gfoster: Speaking of next season’s plans, I wanted to touch on Boston quickly, who was knocked out this week by Milwaukee (who we haven’t even mentioned). What is going to happen with that team? Does Kyrie Irving stay?

neil: What a miserable end to the series (and probably his Celtics career) for Kyrie.

chris.herring: I just want to reiterate here: I think Milwaukee can, and probably will, win the whole thing this year.

The Bucks haven’t gotten quite enough credit for taking care of business. We wrote the piece about the Celtics having shut down Giannis in Game 1 — and then didn’t mention them again. The Bucks have been impressive as hell.

neil: If the Rockets hold court at home in Game 6, the Bucks will be the only team to advance in less than seven games. (And they did it in five.) Although idk how much that says about the Celtics.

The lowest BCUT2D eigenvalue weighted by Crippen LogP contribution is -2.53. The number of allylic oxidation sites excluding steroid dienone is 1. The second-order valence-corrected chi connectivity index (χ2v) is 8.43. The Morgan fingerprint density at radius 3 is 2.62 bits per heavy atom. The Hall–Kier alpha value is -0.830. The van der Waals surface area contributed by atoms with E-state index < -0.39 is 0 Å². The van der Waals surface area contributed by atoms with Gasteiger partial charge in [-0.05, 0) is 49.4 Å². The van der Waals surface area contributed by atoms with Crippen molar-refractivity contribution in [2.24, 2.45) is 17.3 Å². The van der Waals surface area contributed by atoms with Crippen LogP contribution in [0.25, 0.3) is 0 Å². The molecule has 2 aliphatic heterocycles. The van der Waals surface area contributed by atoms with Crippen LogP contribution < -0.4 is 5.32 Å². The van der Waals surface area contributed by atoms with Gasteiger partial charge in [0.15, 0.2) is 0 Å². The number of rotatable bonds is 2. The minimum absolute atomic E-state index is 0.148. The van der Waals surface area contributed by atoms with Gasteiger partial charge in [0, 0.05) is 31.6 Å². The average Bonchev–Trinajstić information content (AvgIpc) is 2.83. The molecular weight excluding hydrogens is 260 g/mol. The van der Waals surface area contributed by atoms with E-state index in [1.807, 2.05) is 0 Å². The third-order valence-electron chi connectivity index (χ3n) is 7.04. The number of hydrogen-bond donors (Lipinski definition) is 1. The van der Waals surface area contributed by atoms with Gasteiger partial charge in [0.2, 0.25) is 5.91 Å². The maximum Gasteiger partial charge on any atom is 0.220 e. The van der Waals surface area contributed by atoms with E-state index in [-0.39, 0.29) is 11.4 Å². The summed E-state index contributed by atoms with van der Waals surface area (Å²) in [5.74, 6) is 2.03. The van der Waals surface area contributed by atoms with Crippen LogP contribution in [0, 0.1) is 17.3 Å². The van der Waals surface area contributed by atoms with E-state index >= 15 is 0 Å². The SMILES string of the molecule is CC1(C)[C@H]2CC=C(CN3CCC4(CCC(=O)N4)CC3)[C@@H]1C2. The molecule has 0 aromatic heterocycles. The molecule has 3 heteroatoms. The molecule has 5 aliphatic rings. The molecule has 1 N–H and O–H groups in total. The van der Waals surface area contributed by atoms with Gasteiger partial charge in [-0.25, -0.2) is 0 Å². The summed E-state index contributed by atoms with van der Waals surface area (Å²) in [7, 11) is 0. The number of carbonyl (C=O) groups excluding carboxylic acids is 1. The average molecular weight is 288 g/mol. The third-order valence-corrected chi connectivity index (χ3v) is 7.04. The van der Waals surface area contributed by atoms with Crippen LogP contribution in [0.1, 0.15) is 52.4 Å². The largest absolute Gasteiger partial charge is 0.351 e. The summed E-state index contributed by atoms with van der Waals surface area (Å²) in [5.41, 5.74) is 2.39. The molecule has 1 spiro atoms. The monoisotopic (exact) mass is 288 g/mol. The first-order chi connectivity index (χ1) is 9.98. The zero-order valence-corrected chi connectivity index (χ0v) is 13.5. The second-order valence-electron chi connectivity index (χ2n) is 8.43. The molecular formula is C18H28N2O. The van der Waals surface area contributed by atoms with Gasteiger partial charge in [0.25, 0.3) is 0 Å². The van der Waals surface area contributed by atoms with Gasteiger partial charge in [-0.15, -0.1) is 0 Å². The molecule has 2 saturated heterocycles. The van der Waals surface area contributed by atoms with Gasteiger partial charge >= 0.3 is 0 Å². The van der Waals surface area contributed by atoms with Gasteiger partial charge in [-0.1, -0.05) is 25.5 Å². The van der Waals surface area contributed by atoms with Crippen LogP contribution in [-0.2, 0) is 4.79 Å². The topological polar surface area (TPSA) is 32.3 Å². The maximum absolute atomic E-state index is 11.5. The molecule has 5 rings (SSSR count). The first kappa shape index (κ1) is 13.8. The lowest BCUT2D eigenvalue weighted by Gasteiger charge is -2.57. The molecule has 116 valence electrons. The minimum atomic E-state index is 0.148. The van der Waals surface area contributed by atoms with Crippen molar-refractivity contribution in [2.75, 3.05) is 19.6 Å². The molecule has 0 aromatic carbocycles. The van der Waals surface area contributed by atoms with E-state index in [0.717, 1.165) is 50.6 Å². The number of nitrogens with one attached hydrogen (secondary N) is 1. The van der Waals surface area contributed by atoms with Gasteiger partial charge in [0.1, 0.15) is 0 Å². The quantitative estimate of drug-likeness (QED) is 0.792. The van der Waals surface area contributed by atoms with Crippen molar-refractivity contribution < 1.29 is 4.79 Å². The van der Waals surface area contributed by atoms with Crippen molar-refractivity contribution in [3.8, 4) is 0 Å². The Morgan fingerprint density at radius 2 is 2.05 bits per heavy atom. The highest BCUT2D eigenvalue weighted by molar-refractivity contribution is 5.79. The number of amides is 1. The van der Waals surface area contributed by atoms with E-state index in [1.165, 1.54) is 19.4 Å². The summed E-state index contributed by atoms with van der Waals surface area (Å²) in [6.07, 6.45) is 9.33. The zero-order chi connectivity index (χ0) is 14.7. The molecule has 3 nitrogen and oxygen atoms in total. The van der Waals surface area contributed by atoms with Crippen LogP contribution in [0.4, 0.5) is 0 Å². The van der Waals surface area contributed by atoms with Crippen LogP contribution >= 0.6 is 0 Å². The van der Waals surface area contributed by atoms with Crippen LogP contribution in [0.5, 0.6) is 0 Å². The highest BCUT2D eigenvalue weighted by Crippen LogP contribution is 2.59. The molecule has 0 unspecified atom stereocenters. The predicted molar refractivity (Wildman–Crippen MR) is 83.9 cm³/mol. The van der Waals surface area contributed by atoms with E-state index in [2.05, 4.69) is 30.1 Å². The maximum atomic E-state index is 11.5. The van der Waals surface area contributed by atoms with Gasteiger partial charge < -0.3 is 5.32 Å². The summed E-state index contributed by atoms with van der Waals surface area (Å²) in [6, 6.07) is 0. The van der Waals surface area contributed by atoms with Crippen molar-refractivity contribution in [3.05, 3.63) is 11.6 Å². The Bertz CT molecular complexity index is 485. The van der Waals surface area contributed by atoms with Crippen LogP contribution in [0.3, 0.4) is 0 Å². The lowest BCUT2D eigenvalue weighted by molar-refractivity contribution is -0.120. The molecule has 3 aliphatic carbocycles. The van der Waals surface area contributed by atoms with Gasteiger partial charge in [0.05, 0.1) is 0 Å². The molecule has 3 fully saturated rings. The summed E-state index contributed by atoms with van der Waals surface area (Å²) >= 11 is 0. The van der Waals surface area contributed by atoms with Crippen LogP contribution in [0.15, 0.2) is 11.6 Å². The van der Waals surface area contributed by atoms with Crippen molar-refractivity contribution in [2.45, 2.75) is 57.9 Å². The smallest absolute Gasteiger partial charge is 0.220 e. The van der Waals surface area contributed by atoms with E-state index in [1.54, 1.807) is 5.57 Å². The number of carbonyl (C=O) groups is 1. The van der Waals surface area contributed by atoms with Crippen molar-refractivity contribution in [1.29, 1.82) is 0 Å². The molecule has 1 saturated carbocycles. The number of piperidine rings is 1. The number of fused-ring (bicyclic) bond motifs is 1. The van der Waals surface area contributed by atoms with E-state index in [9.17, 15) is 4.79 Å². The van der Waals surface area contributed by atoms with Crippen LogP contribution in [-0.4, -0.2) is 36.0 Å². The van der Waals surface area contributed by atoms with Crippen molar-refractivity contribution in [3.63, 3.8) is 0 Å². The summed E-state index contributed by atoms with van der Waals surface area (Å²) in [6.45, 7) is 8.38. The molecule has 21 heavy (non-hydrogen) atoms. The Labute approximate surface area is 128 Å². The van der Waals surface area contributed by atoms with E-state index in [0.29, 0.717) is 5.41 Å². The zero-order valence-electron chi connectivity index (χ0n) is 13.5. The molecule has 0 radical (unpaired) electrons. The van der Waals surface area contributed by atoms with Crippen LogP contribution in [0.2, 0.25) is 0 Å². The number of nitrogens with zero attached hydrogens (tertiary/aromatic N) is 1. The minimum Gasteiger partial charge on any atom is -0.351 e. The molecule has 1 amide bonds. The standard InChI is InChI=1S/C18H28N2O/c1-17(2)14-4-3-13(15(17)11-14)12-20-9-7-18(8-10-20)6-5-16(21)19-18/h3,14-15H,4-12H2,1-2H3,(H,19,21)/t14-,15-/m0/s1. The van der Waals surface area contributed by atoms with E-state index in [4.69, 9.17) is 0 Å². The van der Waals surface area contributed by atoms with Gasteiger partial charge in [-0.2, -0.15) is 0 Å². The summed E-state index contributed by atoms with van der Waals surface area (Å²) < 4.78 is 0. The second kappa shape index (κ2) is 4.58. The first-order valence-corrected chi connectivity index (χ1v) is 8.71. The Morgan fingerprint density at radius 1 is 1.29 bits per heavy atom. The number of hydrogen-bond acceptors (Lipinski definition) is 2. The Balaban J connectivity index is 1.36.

chris.herring: But Kyrie … who knows with this guy?

natesilver: Good news, New York: Kyrie Irving is now officially enough of a headcase to play for the Knicks!

neil: LOL, Nate.

chris.herring: I don’t think you can go as far as to say that Kyrie burned bridges with the Celtics. But there were so many odd moments where he seemed to be talking about his teammates and what all they needed to do when it wasn’t clear that Kyrie had the stature to say those things.

What I mean by that: If you aren’t all the way in, and you waffle on the idea of being somewhere long-term, it looks weird if you readily critique your younger teammates, who probably feel just as invested, if not more invested, as you are. So it was interesting to see Terry Rozier say that he felt he dealt with BS all season. It was interesting to see Jaylen Brown’s many faces on the bench as their season was winding down.

natesilver: It’s still hard to see him coming back. I mean, he hasn’t been that subtle about conveying his intentions. Which doesn’t mean he couldn’t change his mind later.

chris.herring: It was interesting to hear Al Horford admit that the Bucks reminded him of his 60-win Hawks team, but with a legitimate superstar. And it was interesting to watch Kyrie have a horrible shooting series in which he said he should just take more shots to shoot himself out of the slump.